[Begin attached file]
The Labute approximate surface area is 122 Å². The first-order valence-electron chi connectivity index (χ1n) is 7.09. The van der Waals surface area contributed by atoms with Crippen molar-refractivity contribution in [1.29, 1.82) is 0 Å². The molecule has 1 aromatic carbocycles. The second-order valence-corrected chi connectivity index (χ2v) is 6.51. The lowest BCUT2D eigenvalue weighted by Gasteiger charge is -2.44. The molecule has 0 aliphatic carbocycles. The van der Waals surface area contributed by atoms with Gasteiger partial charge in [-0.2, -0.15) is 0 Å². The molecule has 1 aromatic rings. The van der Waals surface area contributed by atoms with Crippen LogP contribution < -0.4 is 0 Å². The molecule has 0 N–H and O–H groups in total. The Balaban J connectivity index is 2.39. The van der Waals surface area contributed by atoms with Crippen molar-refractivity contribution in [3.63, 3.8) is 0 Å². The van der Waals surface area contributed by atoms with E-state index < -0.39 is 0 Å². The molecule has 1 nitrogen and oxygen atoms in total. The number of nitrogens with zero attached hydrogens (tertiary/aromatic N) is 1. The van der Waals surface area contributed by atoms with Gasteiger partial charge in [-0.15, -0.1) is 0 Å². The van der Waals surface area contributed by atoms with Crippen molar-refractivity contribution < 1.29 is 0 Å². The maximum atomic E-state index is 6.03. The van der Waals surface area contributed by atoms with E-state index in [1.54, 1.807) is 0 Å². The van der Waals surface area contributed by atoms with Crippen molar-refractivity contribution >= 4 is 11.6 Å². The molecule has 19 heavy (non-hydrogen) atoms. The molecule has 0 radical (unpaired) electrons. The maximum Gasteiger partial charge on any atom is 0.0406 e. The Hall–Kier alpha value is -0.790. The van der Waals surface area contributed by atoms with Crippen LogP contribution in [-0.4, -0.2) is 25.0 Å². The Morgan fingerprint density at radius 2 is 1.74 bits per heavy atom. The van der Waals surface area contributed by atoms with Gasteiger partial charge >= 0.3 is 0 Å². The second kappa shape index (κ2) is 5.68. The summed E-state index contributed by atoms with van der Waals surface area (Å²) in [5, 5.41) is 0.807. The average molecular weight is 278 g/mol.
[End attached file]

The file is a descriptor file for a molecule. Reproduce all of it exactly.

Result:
The Labute approximate surface area is 122 Å². The first-order valence-electron chi connectivity index (χ1n) is 7.09. The van der Waals surface area contributed by atoms with Crippen molar-refractivity contribution in [1.29, 1.82) is 0 Å². The molecule has 1 aromatic carbocycles. The second-order valence-corrected chi connectivity index (χ2v) is 6.51. The lowest BCUT2D eigenvalue weighted by Gasteiger charge is -2.44. The molecule has 0 aliphatic carbocycles. The van der Waals surface area contributed by atoms with Gasteiger partial charge in [-0.2, -0.15) is 0 Å². The molecule has 1 aromatic rings. The van der Waals surface area contributed by atoms with Crippen LogP contribution < -0.4 is 0 Å². The molecule has 0 N–H and O–H groups in total. The Balaban J connectivity index is 2.39. The van der Waals surface area contributed by atoms with Crippen molar-refractivity contribution in [3.63, 3.8) is 0 Å². The van der Waals surface area contributed by atoms with E-state index < -0.39 is 0 Å². The molecule has 1 nitrogen and oxygen atoms in total. The number of nitrogens with zero attached hydrogens (tertiary/aromatic N) is 1. The van der Waals surface area contributed by atoms with Gasteiger partial charge in [-0.15, -0.1) is 0 Å². The van der Waals surface area contributed by atoms with Crippen molar-refractivity contribution < 1.29 is 0 Å². The maximum atomic E-state index is 6.03. The van der Waals surface area contributed by atoms with E-state index in [1.54, 1.807) is 0 Å². The van der Waals surface area contributed by atoms with Crippen molar-refractivity contribution >= 4 is 11.6 Å². The molecule has 19 heavy (non-hydrogen) atoms. The molecule has 0 radical (unpaired) electrons. The maximum Gasteiger partial charge on any atom is 0.0406 e. The Hall–Kier alpha value is -0.790. The van der Waals surface area contributed by atoms with Crippen LogP contribution in [-0.4, -0.2) is 25.0 Å². The Morgan fingerprint density at radius 2 is 1.74 bits per heavy atom. The van der Waals surface area contributed by atoms with Gasteiger partial charge >= 0.3 is 0 Å². The second kappa shape index (κ2) is 5.68. The summed E-state index contributed by atoms with van der Waals surface area (Å²) in [5, 5.41) is 0.807. The average molecular weight is 278 g/mol.